Most companies start their data journey the same way: with Excel. People who are deeply familiar with the business start collecting some basic data, slicing and dicing it, and trying to get a handle on what's happening.
The next place they go, especially now, with the advent of SaaS tools that aid in everything from resource planning to sales tracking to email marketing, is into the analytic tools that come packaged with their SaaS tools.
These tools provide basic analytic functions, and can give a window into what's happening in at least one slice of the business. But drawing connections between those slices (joining finance data with marketing data, or sales with customer service) is where the real value lies. And that's exactly where these department-specific tools fall down.
So when you talk to people in that second phase, understandably, they're looking forward to the day when all of their data automatically flows into one place.. No more manual, laborious hours spent combining data. Just one place to look and see exactly what's happening in the business.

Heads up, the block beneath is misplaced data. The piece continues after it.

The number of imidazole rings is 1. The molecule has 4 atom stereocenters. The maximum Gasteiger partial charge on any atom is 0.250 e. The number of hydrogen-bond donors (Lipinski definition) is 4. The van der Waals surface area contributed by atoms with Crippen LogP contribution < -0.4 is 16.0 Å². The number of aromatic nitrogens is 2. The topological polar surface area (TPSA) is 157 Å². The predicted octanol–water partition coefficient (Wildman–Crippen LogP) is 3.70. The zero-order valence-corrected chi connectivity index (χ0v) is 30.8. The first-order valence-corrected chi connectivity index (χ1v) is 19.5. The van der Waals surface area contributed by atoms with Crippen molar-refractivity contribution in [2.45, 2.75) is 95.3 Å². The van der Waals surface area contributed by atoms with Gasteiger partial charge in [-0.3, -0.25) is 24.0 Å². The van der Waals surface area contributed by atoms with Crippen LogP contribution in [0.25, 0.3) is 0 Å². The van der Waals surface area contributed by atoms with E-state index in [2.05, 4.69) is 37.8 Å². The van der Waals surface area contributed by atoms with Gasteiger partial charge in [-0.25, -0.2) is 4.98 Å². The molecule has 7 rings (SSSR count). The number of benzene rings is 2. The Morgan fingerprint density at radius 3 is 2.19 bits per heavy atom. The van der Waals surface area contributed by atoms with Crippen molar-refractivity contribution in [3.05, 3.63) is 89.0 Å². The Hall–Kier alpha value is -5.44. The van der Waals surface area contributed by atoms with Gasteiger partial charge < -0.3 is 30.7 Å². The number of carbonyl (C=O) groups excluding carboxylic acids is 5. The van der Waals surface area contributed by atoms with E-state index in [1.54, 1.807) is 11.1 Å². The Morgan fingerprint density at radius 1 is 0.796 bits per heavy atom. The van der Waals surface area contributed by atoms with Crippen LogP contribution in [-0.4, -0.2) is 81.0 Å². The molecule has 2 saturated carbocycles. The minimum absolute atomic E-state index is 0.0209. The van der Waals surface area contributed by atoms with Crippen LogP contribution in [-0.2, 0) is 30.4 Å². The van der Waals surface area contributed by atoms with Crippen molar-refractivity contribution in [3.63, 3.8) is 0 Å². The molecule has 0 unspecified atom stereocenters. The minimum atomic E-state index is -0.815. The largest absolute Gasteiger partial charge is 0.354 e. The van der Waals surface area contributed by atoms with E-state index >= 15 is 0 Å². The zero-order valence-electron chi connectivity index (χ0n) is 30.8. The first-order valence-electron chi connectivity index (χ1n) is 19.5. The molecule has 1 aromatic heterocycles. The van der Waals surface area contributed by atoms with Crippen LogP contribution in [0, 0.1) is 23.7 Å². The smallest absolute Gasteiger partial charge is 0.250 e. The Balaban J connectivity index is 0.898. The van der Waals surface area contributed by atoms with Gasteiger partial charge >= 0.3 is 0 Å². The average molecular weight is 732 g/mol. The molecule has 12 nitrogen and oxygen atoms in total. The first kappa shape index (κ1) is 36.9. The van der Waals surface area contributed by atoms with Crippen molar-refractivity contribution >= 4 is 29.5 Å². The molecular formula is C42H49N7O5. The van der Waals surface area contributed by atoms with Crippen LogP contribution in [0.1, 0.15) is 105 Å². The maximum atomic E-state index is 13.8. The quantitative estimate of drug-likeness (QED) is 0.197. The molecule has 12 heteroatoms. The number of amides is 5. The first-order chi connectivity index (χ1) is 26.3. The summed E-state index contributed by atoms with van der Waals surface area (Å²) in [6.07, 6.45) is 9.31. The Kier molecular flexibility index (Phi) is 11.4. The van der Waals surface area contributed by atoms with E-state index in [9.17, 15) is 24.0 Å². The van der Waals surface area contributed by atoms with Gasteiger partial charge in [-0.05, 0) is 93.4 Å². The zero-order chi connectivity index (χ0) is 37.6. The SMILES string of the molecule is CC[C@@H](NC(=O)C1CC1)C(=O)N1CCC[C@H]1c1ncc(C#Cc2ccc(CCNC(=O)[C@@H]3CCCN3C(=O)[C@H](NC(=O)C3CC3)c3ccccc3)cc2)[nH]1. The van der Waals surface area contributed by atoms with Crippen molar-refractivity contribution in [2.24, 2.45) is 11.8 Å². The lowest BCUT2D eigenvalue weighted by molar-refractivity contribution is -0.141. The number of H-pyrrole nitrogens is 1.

Once you give people a taste of the data and they can see what's happening, naturally, their very next question is, "Well, why did that happen?"
And that's where things break down. For most of the history of business intelligence, the way you answered "why" questions was to extract the relevant data from that beautiful centralized tool and send it off to an analyst. They would load the data back into a workbook, start from scratch on a new report, and you'd wait.
By the time you got your answer, it was usually too late to use that knowledge in making your decision.
The whole thing is kind of silly, though -- you'd successfully gotten rid of a manual, laborious process and replaced it with one that is, well, manual and laborious.